Looking forward to hearing how you go!   Your diving in has inspired me to post a few more of my recent test tiles - and some of their consequences! - in my gallery. 

Share this post


Link to post
Share on other sites

Ok, thank you for the explanations :D I think I understand now. I don't have access to any reduction firing so won't be needing the extra tiles.

 

Probably start with the one flux and see where that goes from there for a little practise.

Share this post


Link to post
Share on other sites
neilestrick    1,381

If you want the most possible useable glazes out of the grid, then you have to make sure all 4 corners fall within limits. Why run a bunch of tests if half won't be useable because they are out of limits? With glaze calculation software it's simple enough to figure out the 4 corners. The bottom left corner is the glaze with low silica and alumina, one axis increases the silica to the max of its limit, the other increases alumina to the max of its limit. This way every glaze has the potential to be useable.

 

In addition to testing the si:al ratio, I often use the Currie grid for color tests, or to test the effects of increased fluxes in the glaze (whiting on one axis, soda on the other, for example). Again, I make sure all 4 corners are within limits.

 

I also prefer to use vertical test tiles rather than flat tiles. It shows the behavior of the glaze much better, especially since 95% of the pots I make are not plates. It's not as fast as doing the large flat tile, but it saves a couple of rounds of testing in trying to get the melt in control.

 

It's a lot of work, but there's no better method to get a lot of great results at once.

Share this post


Link to post
Share on other sites
curt    117

I think when Neil says "useable" he is referring to glazes which have silica, alumina and flux amounts which make them suitable for functional surfaces according to general accepted guidelines.  Is that what you mean Neil?   

 

I am sympathetic to Neil's desire (I would love all my glazes to be functional!), but would argue against this kind of modification of the currie technique, at least to start out with.  Limiting the grid corners means you miss out on all the wonderful decorative (but non-functional) glazes which can magically emerge from the currie technique.  Some of the most interesting glazes I have found have overloaded one ingredient or another.  You would not feel comfortable putting them on an eating or drinking surface, but they still work in the sense that they will melt on the pot - and look great!  I am not advocating putting just anything on your pots - there must still be the usual potter-beware judiciousness in place, but that still leaves infinite possibilities.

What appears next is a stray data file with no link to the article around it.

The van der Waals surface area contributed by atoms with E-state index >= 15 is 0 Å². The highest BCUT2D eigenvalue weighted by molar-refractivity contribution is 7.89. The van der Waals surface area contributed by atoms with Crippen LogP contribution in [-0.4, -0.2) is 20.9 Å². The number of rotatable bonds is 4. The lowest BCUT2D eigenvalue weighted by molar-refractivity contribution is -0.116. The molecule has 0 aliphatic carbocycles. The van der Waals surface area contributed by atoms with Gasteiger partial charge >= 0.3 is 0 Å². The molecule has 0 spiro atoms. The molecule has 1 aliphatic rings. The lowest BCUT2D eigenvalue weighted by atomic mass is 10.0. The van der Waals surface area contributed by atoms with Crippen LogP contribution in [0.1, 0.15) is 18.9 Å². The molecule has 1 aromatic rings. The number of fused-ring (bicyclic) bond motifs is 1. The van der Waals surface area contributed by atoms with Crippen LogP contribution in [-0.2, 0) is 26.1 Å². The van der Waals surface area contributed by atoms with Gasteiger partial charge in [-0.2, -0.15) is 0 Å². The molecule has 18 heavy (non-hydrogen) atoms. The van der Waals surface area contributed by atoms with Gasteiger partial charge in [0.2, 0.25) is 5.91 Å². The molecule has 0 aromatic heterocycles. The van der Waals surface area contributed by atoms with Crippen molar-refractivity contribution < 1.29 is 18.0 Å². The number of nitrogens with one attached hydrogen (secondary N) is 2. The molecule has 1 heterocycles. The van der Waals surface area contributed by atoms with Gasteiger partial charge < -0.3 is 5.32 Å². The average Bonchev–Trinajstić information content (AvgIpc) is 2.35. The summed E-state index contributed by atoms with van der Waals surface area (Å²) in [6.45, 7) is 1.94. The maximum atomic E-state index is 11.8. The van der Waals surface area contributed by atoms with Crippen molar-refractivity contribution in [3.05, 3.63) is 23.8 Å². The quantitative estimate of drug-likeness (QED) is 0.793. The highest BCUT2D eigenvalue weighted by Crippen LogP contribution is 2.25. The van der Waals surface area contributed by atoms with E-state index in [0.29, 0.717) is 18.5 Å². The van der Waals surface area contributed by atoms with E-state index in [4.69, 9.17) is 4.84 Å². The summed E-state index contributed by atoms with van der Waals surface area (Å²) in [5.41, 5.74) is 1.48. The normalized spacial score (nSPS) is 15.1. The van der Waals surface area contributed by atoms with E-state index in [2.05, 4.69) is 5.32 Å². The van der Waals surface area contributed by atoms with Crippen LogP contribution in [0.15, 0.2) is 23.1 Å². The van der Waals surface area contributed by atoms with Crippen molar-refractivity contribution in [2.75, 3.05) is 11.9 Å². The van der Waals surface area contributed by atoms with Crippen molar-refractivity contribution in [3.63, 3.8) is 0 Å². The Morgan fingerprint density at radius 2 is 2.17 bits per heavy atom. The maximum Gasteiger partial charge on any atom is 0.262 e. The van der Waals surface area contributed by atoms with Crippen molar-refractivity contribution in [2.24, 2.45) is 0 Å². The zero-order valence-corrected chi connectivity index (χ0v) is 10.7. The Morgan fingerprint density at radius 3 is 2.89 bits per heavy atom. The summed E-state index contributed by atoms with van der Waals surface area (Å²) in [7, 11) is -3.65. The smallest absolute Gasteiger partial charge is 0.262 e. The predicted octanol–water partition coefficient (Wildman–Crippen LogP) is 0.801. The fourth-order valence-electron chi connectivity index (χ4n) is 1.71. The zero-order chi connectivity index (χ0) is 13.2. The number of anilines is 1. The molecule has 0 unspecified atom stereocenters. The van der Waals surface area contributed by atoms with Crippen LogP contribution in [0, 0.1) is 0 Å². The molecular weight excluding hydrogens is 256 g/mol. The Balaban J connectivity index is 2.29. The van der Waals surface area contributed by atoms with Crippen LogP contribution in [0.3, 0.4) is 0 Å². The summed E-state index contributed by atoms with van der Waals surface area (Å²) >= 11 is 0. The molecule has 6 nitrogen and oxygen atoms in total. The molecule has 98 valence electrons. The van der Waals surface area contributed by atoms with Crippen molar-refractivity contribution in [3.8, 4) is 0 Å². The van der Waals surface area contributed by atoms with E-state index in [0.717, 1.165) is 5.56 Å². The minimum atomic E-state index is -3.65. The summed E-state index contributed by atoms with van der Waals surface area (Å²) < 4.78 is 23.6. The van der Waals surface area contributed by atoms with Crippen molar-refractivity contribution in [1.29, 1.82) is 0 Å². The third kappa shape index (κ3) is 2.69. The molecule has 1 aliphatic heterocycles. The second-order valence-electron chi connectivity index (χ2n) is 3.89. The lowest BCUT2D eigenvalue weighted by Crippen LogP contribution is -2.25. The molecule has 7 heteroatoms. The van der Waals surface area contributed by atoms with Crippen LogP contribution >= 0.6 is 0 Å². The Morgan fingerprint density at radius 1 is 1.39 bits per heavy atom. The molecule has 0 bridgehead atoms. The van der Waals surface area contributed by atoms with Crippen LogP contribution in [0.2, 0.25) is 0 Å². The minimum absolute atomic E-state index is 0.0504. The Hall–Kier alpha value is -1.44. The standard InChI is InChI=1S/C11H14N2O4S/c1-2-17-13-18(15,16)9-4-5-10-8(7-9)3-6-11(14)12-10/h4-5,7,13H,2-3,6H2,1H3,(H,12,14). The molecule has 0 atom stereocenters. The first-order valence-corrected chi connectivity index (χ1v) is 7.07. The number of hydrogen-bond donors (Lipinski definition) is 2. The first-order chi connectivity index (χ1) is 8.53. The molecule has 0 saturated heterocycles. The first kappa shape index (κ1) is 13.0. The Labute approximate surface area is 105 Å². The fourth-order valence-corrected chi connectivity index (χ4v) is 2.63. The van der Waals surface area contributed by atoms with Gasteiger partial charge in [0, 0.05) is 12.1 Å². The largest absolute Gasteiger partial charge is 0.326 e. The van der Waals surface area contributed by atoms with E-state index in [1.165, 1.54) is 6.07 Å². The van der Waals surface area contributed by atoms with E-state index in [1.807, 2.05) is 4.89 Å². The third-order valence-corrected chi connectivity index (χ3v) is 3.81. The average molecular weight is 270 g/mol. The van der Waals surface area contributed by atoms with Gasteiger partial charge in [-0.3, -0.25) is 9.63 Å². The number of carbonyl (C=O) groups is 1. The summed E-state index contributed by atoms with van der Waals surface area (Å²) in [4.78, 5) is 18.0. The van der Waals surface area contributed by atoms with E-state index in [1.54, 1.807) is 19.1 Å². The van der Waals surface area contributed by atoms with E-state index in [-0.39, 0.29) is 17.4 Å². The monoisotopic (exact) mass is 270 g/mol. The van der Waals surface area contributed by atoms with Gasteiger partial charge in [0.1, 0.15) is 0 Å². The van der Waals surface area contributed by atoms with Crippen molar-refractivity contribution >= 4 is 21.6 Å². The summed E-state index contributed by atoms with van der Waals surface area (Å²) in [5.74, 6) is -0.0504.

The other wrinkle is that to vary Currie's standard grid (ie, change how his existing calculations page works), you need Matrix glaze software (which has a currie module) or your own custom calcs or spreadsheet.  Insight does not do it easily, although I think what Neil is implying is that you can go plug in recipes by trial and error and eventually figure out what blends are inside the limits, but this might take a while. However, I like Neil's thinking about using the grid axes to vary fluxes (not just clay/alumina and silica). 

 

Another reason to use Currie's technique as it is out of the box is that you can learn a great deal looking at "extreme" blends of your glaze components.  I have a glaze I am working on at the moment which was not as glossy as I wanted - something in the glaze was leaving a very subtle kind of swirling roughness on the surface, even in cells which fell within functional limits.  It was only by looking at extreme blends in the silica heavy part of the, and then visually following the silica trail down the grid, tile that I realized that this roughness I was seeing was due to a still ever-so-slight silica overload!  

 

Having many slightly differentiated tests of a glaze mixture on the same ceramic object, fired in the same firing, in the same place in the kiln makes those results highly comparable and the learning from them is increased.  Since I can get a very good indication of melting, runny-ness and vertical movement of a particular glaze from the currie tiles themselves, I wait to do individual tile tests until I cherry-pick the grid for what I want to test further.  And I can say, hand-on-heart, that more than once I have gone straight from the grid results to mixing up a much larger batch for use on pots, without going through a second-stage test tile run -  although this is not without some risk.